10 min readNov 25, 2020

The People vs. Nintendo: How a Nintendo C&D is sparking a revolution in the Smash Bros. community

The weekend of November 21 was eagerly anticipated by members of the competitive Super Smash Bros. Melee community, with players, commentators and spectators primed and ready to celebrate the 19th anniversary of their beloved game’s release with Smash Summit 10 Online, the community’s first online foray into the popular Smash Summit invitational tournament event.

However, this anticipation would sour on November 19, as community members learned the sudden news of a cease-and-desist letter being sent by Nintendo to organizers of The Big House Online, another highly anticipated online tournament for Super Smash Bros. Ultimate and Melee scheduled for early December, forcing the immediate cancellation of the event and leaving the community in disarray.

The news was crushing to the passionate community, with some members fearing a looming shutdown of the ongoing Summit tournament and a potential end to the online Melee tournament experience that has been so crucial to keeping the scene thriving throughout the COVID-19 pandemic.

Ryan Ford, a veteran player and commentator, was one of many community figures to speak out against Nintendo’s decision.

“Especially during this pandemic, netplay is the only thing we have for competition, entertainment, and even some people’s profession and livelihood. It’s unbelievable that Nintendo would be so vindictive that they want to take that away from us, especially during all the hardships this year.”

In Nintendo’s statement regarding the situation, the company cited “use of illegally copied versions of the game in conjunction with a mod called “Slippi” during their online event” as the reason for issuing a cease-and-desist to The Big House tournament organizers.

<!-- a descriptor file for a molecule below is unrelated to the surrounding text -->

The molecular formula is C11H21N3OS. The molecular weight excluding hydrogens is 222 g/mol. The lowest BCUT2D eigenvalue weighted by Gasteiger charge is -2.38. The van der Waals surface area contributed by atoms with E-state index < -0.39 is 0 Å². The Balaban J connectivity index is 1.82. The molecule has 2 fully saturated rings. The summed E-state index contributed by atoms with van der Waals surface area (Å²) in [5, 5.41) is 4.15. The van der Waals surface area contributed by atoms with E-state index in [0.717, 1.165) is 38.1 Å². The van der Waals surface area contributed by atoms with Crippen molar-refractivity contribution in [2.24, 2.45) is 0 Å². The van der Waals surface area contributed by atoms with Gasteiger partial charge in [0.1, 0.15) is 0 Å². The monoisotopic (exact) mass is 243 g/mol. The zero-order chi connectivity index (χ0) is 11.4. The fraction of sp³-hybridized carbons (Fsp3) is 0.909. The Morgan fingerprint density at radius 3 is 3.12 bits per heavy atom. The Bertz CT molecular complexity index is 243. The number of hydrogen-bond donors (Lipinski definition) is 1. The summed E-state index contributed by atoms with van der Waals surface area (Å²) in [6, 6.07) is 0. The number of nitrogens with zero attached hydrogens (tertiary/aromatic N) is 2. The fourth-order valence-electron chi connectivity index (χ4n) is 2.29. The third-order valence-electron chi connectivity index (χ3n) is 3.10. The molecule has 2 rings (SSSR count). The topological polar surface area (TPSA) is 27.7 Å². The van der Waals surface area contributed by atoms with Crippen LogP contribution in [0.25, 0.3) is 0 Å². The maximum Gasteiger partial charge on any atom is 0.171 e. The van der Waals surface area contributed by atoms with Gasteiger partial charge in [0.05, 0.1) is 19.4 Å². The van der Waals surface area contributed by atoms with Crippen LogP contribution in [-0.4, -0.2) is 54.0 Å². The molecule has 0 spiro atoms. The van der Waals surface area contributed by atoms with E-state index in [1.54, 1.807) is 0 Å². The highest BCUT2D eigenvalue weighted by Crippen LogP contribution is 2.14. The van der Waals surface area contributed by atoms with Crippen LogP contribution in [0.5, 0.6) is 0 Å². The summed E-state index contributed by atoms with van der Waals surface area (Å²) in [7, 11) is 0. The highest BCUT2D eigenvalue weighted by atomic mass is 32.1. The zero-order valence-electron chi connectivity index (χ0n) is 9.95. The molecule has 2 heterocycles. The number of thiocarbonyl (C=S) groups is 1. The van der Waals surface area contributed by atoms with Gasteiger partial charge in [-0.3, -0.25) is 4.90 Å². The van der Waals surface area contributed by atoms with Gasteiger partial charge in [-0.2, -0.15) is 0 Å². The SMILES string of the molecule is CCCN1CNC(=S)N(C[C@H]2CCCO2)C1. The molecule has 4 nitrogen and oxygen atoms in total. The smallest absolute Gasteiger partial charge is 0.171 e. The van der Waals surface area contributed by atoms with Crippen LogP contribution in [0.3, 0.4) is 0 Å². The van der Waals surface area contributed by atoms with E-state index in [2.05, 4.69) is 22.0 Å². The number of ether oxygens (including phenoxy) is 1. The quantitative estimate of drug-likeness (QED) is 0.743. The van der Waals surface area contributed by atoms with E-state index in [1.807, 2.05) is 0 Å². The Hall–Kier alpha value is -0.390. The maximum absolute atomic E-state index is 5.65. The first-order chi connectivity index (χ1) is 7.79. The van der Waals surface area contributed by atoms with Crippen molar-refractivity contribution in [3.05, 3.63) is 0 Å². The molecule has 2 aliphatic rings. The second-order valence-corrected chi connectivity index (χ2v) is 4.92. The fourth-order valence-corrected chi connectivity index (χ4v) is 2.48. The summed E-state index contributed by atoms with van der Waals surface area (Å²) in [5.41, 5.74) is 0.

Slippi, a software mod released in June 2020, enables Melee players to experience smooth, low-latency gameplay through instant direct connection and matchmaking via an online infrastructure, something which the 2001 Nintendo Gamecube title never natively supported.

Slippi operates through the Dolphin emulator, a program which enables users to play Gamecube and Wii games on PC with access to the proper game files. Emulation has historically fallen into a legal grey area, considering that while creating and using an emulator for any gaming console is considered legal, the files necessary to run games can only be legally obtained by extracting the files from the player’s own physical copy of the game.

This distinction has been cited by many fans as a rebuttal to Nintendo’s claim that “illegally copied versions of the game” are required to play Melee online, since there is no method of proving that players downloaded the game files from an external source instead of extracting the files themselves.

Joseph “Savestate” El-Khouri, a competitive Melee player and speedrunner, offered their thoughts on how Nintendo has been able to maintain the upper hand over Smash communities whenever the corporation chooses to step in and exert their legal power.

“Because of the strict IP and copyright laws that exist in the USA and throughout the world, Nintendo can shut down any stream or distribution of their IP for any reason at any time for no reason in particular. Because of this, they can feint with baseless threats like “Emulators are Illegal” or “Slippi Requires Illegal ROMs” while holding onto that trump card that actually has the power in shutting things down,” El-Khouri explained.

Edwin Budding, author of The Book of Melee and one of the Melee community’s most prominent historians, claimed that “As long as intellectual property is treated globally as this sacred cow that companies “own” and not more practically as a service after enough time spent within the marketplace, we will always be stuck in this bind with this company.”

Budding added that “Nintendo doesn’t [care] about us because it is a company that wants its fans to be mindless consumers and to never create or do anything that even remotely carries the threat of hurting their bottom line.”

The cease-and-desist controversy is the latest in a long and storied history of Nintendo interfering with operations within the Smash community. Most notoriously, after the Melee community rallied together to raise over $94,000 for breast cancer research to have their game inserted into the lineup of Evolution 2013 — the largest fighting game tournament series in the world — Nintendo denied organizers the right to put on the Melee tournament two days before the event began. The company received massive backlash for this from across gaming media and reversed their decision by within a matter of hours.

Melee fans were not alone in voicing their anger towards Nintendo, as many Ultimate community figures and popular content creators from throughout the gaming landscape and beyond joined forces and within several hours, “#FreeMelee” skyrocketed to becoming the top trend on Twitter.

Longtime Melee player Austin “Redd” Self has been fervently spreading the word about the fight to protect Slippi and the future of the competitive scene.